The beat uncoils slowly, at first with a lightness of being ethereal in essence but languid as if from a codeine high, then, the bass hits, plunging the listener back down to earth – but the hangover from being up in the clouds never quite leaves. Listening to a BOYINSPACE song is to travel between two planes. His reverb-drenched voice is the guide that helps the listener navigate the astral expanse of his production but his tales of love and its malcontents are unmistakably Earthbound.
Together with his friend, schoolmate and collaborator KARAN, the Overseas Family School graduate has been building a blossoming body of work steeped in the seismic impact that The Weeknd’s early work is still continuing to have on hip-hop. His two EPs No Connection and SOMEWHERE IN THE HILLS, as well as his string of singles, including the great ‘Don’t Call Me’, are evidence of his inspired musicality as well as his drive towards mastery of a sound that he holds tremendously dear.
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Tomorrow, KARAN and him will play their first-ever show, at no less than The Pavilion at Far East Square. Ahead of the big day, hear from the pair about how and why it makes the music it does and just what it means to it in its interview with us.
Tell us more about yourselves, how you got into music and why you make music.
BOYINSPACE: I was born in India and I came to Singapore when I was three years old, so I've grown up here my whole life. When I was 13, I moved to Houston, Texas for two years. When I was in Houston, a bunch of people got me into hip-hop, like properly. I never really found something that I could listen to all the time, until I started listening to hip-hop. Moving back to Singapore, I met KARAN because we were both in grade nine. And from then, it's just always good energy between us.
I wanted to get into music so I was always trying out a lot of stuff so I was doing SoundCloud for a year and a half and seeing what people thought. I was producing my own beats, even rapping and freestyling.
2017 was when I decided I wanted to be "BOYINSPACE". That came from me feeling introverted, and at times, alienated. The capital letters were inspired by PARTYNEXTDOOR.
KARAN has always been part of my music – beat-choosing, talking to producers and such.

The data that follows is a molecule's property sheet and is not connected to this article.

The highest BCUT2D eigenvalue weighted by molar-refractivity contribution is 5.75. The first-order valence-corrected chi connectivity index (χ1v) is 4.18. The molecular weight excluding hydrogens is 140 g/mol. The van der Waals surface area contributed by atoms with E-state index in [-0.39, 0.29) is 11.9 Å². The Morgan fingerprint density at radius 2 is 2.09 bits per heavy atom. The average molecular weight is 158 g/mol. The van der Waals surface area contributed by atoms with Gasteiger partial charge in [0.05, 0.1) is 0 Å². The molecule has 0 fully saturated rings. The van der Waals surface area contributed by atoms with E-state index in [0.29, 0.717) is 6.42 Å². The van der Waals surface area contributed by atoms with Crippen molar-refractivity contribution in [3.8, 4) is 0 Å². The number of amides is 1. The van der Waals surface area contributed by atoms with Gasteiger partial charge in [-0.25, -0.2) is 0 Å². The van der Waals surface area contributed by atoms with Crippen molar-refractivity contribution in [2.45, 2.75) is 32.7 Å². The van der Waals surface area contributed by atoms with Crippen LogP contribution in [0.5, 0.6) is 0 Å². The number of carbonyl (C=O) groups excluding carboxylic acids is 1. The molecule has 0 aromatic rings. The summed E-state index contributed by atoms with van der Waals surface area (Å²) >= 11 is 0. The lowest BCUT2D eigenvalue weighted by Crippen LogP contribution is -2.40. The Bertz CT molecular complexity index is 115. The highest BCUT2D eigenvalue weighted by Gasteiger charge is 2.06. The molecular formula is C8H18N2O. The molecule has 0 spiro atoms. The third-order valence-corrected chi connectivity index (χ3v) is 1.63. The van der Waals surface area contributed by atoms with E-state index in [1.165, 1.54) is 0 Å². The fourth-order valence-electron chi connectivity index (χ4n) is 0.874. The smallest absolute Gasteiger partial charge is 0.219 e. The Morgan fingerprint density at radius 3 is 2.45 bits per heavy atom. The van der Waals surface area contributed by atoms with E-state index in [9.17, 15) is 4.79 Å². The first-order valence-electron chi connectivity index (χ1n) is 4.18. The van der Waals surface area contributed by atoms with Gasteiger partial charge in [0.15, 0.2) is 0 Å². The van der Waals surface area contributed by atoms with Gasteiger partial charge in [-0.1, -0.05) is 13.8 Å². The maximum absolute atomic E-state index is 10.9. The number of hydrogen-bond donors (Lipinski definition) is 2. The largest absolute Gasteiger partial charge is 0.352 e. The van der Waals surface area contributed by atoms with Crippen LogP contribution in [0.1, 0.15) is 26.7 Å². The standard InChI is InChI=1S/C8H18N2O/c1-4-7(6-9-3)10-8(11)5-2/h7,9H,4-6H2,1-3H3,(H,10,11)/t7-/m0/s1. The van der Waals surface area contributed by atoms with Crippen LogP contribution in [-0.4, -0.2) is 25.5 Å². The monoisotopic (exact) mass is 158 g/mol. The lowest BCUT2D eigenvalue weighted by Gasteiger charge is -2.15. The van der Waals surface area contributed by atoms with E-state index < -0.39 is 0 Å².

We'd play our music in school because they gave us a small room in our English class, and that was where we made our song 'XO'. People liked the music, so I kept putting out singles. And since KARAN has always been part of the production, I said to him, "Why don't you just hop on a song?" and he did, so that's how it happened.
KARAN: I've always liked hip-hop ever since I heard Drake's first album, even though that's probably more R&B than hip-hop. I must've been like nine or ten at that point. From that point on, hip-hop is all I ever listen to – I don't listen to pop or anything, for which my friends in school get really pissed at me. [laughs]
But then again, if BOYINSPACE wasn't around, I would have never bothered getting into music. We used to record stuff back in grade nine, but it was really, really bad. But that kind of shows the progression from then to now.
If you're talking about what goes through our heads when we make music, it's honestly just city life – life in Singapore, and the parties and such. If you listen to our music and compare it to some other local artists, I feel like what differs is that we don't have that same interaction with local flavour.
What made you want to hold your first show on such a large scale?
BOYINSPACE: Doing it at the end of the academic school year, for us, is like a send-off to all of our senior friends. We wanted to go big, because our core group – our first-ever fans – all want to see us live. Our fans have been our main support group before we started getting big. In terms of the venue, we were leaning towards *SCAPE as well, but we just thought it was too big. The Pavilion, although it's a pretty big size, is still really compact and you can get close to everyone, so that's the vibe that we want to go for.
KARAN: We had a couple of people in another school perform our song, and the reception they got was insane. So I thought if someone else can do our song and get a good reception, then we can do our own song and expect a similar or even better reception. That's probably one of the reasons why we wanted to do a big show. We’re definitely nervous about our first show but after that you'll start thinking where you can go from there: How do we turn those 200 people to 400 and then 800, and so on.
What's been the most arduous part of putting the show together?
BOYINSPACE: Personally, I get very stressed from contacting legit people – licensing officers, the government, and sending them the set list and such. We make music for people to listen to, but when you start reading the lyrics and you send them for clearance, it gets really awkward. But it got cleared, so we're fine. The hardest part was really just the licensing for me, because numbers aren't really an issue for me, right now, and we're trying to put up discounts so more people buy tickets.
Going into the show, where's your head at?
KARAN: I'm nervous, man! Like, BOYINSPACE is pretty good with these things, but I've always had massive stage fright ever since I was little. So, going into the show, I'm a bit nervous. After you get past the first five to ten minutes, you'll probably be okay. But, when you first start playing, that's when the nerves set in.
BOYINSPACE: That's why we wanted to get an opening act, so we can get everyone ready and gauge how to proceed from there.
Being from out of town, what do you think of the local hip-hop scene?
BOYINSPACE: I think, the best thing about Singapore is that it's so small, so word spreads so fast. If it's good stuff, if it's something you can bump to, it spreads. For me, there's definitely a list of local artists that I definitely want to work with. Like Axel Brizzy. I've never spoken to him but I listen to his stuff and I think that this guy's got bars.
KARAN: It's hard to just listen to bars on bars on bars; you need to switch it up a little. I feel that that's something that I do see a lot with some of the local artists. I like the new Ca$hie$h song 'Facetime', as well as BIGDBANGLA's 'Bengali Sauce' – it has a story to it. The fact that he's bringing his own culture into it is pretty cool, too.